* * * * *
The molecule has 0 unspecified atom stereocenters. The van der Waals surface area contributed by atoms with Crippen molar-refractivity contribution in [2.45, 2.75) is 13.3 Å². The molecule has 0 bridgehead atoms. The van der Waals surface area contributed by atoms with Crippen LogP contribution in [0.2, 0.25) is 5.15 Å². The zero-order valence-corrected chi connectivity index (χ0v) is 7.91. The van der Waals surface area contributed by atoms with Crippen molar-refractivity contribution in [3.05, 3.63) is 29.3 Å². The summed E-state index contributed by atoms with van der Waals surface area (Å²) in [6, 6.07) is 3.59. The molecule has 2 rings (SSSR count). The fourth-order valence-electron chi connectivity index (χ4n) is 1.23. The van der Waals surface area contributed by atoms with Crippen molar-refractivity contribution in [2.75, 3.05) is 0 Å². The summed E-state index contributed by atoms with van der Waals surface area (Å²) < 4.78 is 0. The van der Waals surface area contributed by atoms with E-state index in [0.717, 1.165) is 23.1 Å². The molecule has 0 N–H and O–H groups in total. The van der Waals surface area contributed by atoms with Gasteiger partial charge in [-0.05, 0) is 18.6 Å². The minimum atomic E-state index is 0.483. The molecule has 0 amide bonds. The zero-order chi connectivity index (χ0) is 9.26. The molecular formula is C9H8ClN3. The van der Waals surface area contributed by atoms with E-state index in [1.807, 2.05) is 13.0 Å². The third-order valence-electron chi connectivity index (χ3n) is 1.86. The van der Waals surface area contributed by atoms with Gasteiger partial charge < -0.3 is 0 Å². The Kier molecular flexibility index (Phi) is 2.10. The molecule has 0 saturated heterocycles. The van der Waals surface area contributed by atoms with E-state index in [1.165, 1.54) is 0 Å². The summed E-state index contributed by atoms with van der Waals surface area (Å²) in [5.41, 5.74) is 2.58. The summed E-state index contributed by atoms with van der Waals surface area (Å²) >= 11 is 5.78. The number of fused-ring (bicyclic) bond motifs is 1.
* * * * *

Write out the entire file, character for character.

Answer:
The molecule has 0 unspecified atom stereocenters. The van der Waals surface area contributed by atoms with Crippen molar-refractivity contribution in [2.45, 2.75) is 13.3 Å². The molecule has 0 bridgehead atoms. The van der Waals surface area contributed by atoms with Crippen LogP contribution in [0.2, 0.25) is 5.15 Å². The zero-order valence-corrected chi connectivity index (χ0v) is 7.91. The van der Waals surface area contributed by atoms with Crippen molar-refractivity contribution in [3.05, 3.63) is 29.3 Å². The summed E-state index contributed by atoms with van der Waals surface area (Å²) in [6, 6.07) is 3.59. The molecule has 2 rings (SSSR count). The fourth-order valence-electron chi connectivity index (χ4n) is 1.23. The van der Waals surface area contributed by atoms with Crippen molar-refractivity contribution in [2.75, 3.05) is 0 Å². The summed E-state index contributed by atoms with van der Waals surface area (Å²) < 4.78 is 0. The van der Waals surface area contributed by atoms with E-state index in [0.717, 1.165) is 23.1 Å². The molecule has 0 N–H and O–H groups in total. The van der Waals surface area contributed by atoms with Gasteiger partial charge in [-0.05, 0) is 18.6 Å². The minimum atomic E-state index is 0.483. The molecule has 0 amide bonds. The zero-order chi connectivity index (χ0) is 9.26. The molecular formula is C9H8ClN3. The van der Waals surface area contributed by atoms with E-state index in [1.807, 2.05) is 13.0 Å². The third-order valence-electron chi connectivity index (χ3n) is 1.86. The van der Waals surface area contributed by atoms with Gasteiger partial charge < -0.3 is 0 Å². The Kier molecular flexibility index (Phi) is 2.10. The molecule has 0 saturated heterocycles. The van der Waals surface area contributed by atoms with E-state index in [1.165, 1.54) is 0 Å². The summed E-state index contributed by atoms with van der Waals surface area (Å²) in [5.41, 5.74) is 2.58. The summed E-state index contributed by atoms with van der Waals surface area (Å²) >= 11 is 5.78. The number of fused-ring (bicyclic) bond motifs is 1.